He agrees with much of Coates’ essential premise. “At the heart of American politics there is racism. But it’s not alone—there’s also greed, and broken communities, and partisan hatred, and ignorance. Any writer who wants to understand American politics has to find a way into the minds of Trump voters. Any progressive politician who wants to gain power has to find common interests with some of them, without waiting for the day of reckoning first to scourge white Americans of their original sin. This effort is one of the essential tasks of politics.”

But then he drops his hammer. “When you construct an entire teleology on one cause—even a cause as powerful and abiding as white racism—you face the temptation to leave out anything that complicates the thesis. So Coates minimizes sexism—Trump’s disgusting language and the visceral hatred of many of his supporters for Hillary Clinton—background noise. He downplays xenophobia, even though foreigners were far more often the objects of Trump’s divisive rhetoric and policy proposals than black Americans. (Of all his insults, the only one Trump felt obliged to withdraw was his original foray into birtherism.) Coates doesn’t try to explain why, at one point in the campaign, a plurality of Republicans supported Ben Carson over the other nine candidates, all white. He omits the weird statistic that slightly more black and Latino voters and slightly fewer whites went for Trump than for Mitt Romney. He doesn’t even mention the estimated eight and a half million Americans who voted for President Obama and then for Trump—even though they made the difference. No need to track the descending nihilism of the Republican Party. The urban-rural divide is a sham.”

The palpable sexism involved in the loathing of Hillary Clinton by conservatives and a certain strata of liberals is a fascinating reality that suggests Coates should consider appending the word “male” to his “white supremacy” references.

I could go on (and on). But my points are these:

1: In the event you were looking for one, this is a distinctly valuable and enlightening debate, both because of the fundamental issues and the lucidity of the intellects involved.

2: And yet it is pretty much sequestered in the (elite) liberal-intellectual thought arena. (Try imagining any of the current crop of conservative thought-leaders/provocateurs, your Ann Coulters, Sean Hannitys or Laura Ingrahams daring to get into the ring with Mr. Coates.) Coates did make an appearance on Chris Hayes’ MSNBC show last week, and it was striking to see how much more animated and intellectually invigorated Hayes was talking to Coates than the usual partisan pundits.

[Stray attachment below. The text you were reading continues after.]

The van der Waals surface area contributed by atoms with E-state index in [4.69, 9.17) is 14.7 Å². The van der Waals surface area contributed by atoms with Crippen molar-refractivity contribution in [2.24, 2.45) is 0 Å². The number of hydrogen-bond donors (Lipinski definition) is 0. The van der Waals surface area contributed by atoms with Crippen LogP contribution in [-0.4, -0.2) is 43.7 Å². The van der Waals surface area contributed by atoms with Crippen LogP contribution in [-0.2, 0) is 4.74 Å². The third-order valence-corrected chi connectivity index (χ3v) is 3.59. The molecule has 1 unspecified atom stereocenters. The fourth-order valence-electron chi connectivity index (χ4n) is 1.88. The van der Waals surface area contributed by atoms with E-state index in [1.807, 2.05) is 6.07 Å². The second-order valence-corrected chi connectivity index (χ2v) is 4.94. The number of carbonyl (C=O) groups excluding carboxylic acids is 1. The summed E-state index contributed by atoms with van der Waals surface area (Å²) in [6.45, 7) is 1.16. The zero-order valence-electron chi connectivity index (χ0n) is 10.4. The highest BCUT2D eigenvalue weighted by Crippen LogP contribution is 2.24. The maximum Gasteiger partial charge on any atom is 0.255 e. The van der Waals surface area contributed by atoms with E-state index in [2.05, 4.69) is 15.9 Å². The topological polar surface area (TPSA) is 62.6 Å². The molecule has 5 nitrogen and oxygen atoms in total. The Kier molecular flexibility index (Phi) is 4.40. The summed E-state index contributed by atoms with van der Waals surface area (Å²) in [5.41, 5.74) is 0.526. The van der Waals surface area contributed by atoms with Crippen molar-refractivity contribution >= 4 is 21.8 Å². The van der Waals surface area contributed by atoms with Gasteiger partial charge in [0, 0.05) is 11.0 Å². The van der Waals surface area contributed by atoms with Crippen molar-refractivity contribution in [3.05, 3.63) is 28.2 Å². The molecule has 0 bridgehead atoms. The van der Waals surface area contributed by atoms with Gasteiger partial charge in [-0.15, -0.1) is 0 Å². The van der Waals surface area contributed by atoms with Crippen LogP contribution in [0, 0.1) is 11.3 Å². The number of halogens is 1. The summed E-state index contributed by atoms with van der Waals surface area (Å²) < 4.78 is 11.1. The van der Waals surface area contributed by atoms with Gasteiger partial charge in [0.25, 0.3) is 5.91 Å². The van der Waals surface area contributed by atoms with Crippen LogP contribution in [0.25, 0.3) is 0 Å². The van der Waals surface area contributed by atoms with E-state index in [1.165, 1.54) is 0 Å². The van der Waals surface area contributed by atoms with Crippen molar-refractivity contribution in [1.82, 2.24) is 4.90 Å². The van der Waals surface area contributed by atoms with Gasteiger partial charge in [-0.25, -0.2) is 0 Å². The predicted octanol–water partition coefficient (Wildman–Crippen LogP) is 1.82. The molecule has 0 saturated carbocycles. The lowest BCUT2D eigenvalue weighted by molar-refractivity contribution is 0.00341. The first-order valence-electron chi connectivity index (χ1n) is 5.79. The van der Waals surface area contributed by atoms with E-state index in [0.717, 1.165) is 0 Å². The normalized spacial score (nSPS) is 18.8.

Our rancid polemical air would be cleaner and healthier to breathe if debates of this quality were given a more prominent platform by … the mainstream media.

 

 

Colin Kaepernick, the Vikings and the NFL’s Political Blacklisting

The NFL continually promotes itself as a meritocracy, a place where the most meritorious players make the teams and racial, ethnicity and socioeconomic status are irrelevant. They say it’s about performance, period.

But the glaring exception to the meritocracy rule is political speech.

Exercising free speech rights does seem to keep talented players off the field.  For instance, God help you if you are a player who speaks out in defense of human rights for gay people. Just ask former Minnesota Vikings punter Chris Kluwe. After he advocated for gay rights, Kluwe was harassed by his coach and ultimately his NFL career ended abruptly, despite the fact that analysts say Kluwe’s statistics were some of the best in the Vikings 56-year history.

Then there’s Colin Kaepernick, who silently protested racial inequality and police brutality by taking a knee during the national anthem.  After exercising his free speech rights, Kaepernick also couldn’t get a job, despite having a better on-field performance record than half of the backup quarterbacks on NFL rosters, according to a Washington Post review.  An excerpt from the Post’s 2016  analysis:

If you look at Total Quarterback Rating (Total QBR), Kaepernick would be an upgrade over at least half of the backups in the league today, not including rookies. That list is 18 players long and includes Landry Jones, Case Keenum, Matt Barkley, Nick Foles, Scott Tolzien, Geno Smith, Paxton Lynch, Drew Stanton, Bryce Petty, Cardale Jones, Matt Schaub, Derek Anderson, Connor Cook, Brett Hundley, Ryan Mallett, Sean Mannion and Kellen Clemens. Based on down, distance and field position, he helped the 49ers score 30 more points than expected last season through his passing prowess, per ESPN Stats and Information. His 0.09 points added per pass attempt in 2016 is greater than 15 of the backup quarterbacks available or currently on a depth chart.